The Back Road: The late Queen a drug pusher?

The Back Road: The late Queen a drug pusher?

Andrew Malekoff

Growing up, I cannot recall ever discussing conspiracy theories with my family. However, during my childhood years, on Sunday mornings, my father brought home the National Enquirer along with bagels and a few legit newspapers.

Although I was only 9-years-old when I first perused the Enquirer, I was discerning enough to recognize the tongue-in-cheek quality of the stories. I appreciated the imaginative writing.

Looking back, the Enquirer was only a stepping stone to my later choice of periodicals; first, MAD Magazine and then the National Lampoon.

While a good deal of what I read in the Enquirer was made-up, there were some stories that were for real. I tried to sort out reality from fantasy. It wasn’t always easy to do. Nevertheless, suspending disbelief was part of the fun.

The Enquirer was where I first learned about a major scandal in British politics.

In 1961, 19-year-old model Christine Keeler had affairs with John Profumo, Britain’s Secretary of State for War, and Russian spy Eugene Ivanov. The whole sordid affair brought down the Conservative government of Harold Macmillan. Historian Richard Davenport-Hines, described it “as much a London story as Jack the Ripper or the Blitz.”

Reading about this iconic British scandal offered me a window into the sleazier side of adult life. Still, I preferred the stories that tested one’s gullibility and were accompanied by black-and-white images of flying saucers, extraterrestrials, Big Foot and assorted other sideshow characters.

With respect to conspiracies, the 1963 assassination of JFK changed everything. Suddenly, the study of conspiracy theories turned into a cottage industry. Magazine articles and books on the subject are still flourishing to this day.

A growing number of Americans weren’t buying the Warren Commission Report, which concluded that President John F. Kennedy was shot by Lee Harvey Oswald, acting alone from his perch inside a corner office on the sixth floor of the Texas School Book Depository in Dallas.

Aside from the JFK assassination, one of the most bizarre conspiracy theories I was exposed to was floated by fringe political figure Lyndon Larouche, who ran as a third-party candidate in every US presidential election from 1976 to 2004.

Larouche charged that Queen Elizabeth II was top gun in an international drug trafficking network. “Everyone knows that,” he asserted.

I laughed out loud. Larouche, a Holocaust denier, also claimed that President Jimmy Carter was planning to infect the world with bubonic plague.

It was never proven that Queen Elizabeth II was a drug dealer, yet there is often a kernel of truth to conspiracy theories.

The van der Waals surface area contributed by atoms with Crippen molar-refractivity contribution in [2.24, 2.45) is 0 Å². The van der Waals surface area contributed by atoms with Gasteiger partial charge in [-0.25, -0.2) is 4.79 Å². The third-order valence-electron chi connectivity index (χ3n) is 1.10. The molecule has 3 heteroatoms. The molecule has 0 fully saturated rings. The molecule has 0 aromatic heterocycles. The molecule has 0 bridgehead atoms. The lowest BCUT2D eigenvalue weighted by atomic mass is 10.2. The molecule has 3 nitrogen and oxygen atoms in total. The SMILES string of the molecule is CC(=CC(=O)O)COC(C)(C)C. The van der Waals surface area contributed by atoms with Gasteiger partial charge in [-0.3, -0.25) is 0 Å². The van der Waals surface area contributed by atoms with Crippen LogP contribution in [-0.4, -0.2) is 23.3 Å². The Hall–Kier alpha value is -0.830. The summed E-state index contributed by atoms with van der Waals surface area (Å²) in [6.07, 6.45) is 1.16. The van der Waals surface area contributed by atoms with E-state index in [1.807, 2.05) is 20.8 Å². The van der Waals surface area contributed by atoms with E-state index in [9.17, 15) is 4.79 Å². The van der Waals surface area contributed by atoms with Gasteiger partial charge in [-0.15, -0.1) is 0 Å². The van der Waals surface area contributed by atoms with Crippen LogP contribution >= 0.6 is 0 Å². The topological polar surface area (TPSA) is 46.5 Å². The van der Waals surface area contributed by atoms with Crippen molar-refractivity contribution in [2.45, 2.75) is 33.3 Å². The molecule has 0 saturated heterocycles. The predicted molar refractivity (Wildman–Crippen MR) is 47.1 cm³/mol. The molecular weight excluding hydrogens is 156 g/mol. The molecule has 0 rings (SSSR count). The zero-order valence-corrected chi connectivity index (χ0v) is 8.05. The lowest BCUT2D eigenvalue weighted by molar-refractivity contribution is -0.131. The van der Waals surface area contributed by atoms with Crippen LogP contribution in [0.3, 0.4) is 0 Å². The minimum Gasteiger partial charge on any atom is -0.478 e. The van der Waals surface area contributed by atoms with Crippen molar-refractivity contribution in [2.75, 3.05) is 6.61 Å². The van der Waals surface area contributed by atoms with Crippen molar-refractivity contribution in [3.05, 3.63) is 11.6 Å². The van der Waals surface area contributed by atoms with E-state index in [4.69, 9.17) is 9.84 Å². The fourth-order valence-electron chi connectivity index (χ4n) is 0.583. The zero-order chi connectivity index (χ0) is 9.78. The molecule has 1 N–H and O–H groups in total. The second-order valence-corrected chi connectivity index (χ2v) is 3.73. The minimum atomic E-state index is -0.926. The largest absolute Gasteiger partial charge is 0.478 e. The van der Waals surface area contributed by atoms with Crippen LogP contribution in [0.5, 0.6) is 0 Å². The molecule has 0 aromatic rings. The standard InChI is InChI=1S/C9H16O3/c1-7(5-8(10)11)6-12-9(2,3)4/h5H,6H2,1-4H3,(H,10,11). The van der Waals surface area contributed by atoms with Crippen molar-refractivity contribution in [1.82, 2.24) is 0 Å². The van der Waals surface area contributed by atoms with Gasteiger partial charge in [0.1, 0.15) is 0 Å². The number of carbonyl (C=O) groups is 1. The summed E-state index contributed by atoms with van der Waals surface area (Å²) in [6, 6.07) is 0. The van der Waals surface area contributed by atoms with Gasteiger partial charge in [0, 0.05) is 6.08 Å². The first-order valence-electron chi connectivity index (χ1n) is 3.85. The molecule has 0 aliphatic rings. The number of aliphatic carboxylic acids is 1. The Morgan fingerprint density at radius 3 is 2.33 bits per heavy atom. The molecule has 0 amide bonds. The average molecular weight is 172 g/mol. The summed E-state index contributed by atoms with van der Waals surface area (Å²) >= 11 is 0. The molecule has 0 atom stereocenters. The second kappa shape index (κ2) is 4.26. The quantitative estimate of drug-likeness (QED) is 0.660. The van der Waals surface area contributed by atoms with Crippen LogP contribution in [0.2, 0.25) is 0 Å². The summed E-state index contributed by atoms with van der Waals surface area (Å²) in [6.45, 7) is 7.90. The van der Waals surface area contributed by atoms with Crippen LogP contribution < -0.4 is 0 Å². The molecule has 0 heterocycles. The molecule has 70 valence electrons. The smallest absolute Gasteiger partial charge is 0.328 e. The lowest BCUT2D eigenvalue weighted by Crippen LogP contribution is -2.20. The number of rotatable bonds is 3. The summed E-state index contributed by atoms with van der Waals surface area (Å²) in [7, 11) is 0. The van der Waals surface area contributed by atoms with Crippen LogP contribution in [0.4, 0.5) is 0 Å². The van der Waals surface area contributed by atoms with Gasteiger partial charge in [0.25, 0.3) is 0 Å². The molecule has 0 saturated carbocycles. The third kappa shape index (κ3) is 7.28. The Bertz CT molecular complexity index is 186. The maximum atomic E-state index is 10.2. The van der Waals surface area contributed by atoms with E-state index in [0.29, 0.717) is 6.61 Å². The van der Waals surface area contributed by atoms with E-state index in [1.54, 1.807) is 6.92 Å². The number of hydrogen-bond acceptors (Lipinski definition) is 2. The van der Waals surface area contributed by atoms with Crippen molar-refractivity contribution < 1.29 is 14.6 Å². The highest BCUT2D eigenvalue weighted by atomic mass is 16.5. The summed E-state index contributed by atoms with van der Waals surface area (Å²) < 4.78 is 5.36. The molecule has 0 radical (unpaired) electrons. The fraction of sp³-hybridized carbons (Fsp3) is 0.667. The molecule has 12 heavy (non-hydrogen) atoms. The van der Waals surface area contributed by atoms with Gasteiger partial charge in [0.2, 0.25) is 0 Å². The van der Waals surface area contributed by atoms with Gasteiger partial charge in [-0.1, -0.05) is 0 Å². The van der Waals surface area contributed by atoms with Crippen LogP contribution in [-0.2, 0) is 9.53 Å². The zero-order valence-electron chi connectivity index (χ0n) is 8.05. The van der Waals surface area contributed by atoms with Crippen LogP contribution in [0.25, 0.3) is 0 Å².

During the Victorian Era of England (1820 – 1914) China was sending tea to England. China expected England to pay in silver. But, England soon grew tired of turning over the silver they took from their colonies around the world to China.

Consequently, the British sold opium to the Chinese. In time, the entire country was addicted to opium. The British required payment in silver.

As the story goes, the Emperor of China told Queen Victoria, who was Queen Elizabeth II’s great-great grandmother, to stop pushing drugs. She refused. It was just too profitable. Among the consequences were two Opium Wars in which British forces destroyed the Chinese army and massacred tens of thousands of Chinese citizens.

Queen Victoria made drug cartel kingpins like “Pablo Escobar and El Chapo look like low-level street dealers. Unlike modern drug lords, she didn’t have to live in a remote jungle compound surrounded by thugs toting machine guns because no one was coming after her,” according to Sam Kelly reporting for History is Now magazine in 2021.

“She didn’t have to conceal her ill-gotten gains from the tax collectors because the proceeds from her drug operation were funding the entire country,” Kelly added. “And she didn’t have to worry about being gunned down in the street or locked away in prison because every single person who was empowered to punish drug crimes was already on her payroll [as] she was running the British Empire.”

Maybe Lyndon Larouche confused queens and centuries. In any case, the late Queen Elizabeth II was not a drug pusher, despite the fact that her great-great grandmother Queen Victoria was one of the most prolific drug dealers in history.

And, now you know the rest of the story.

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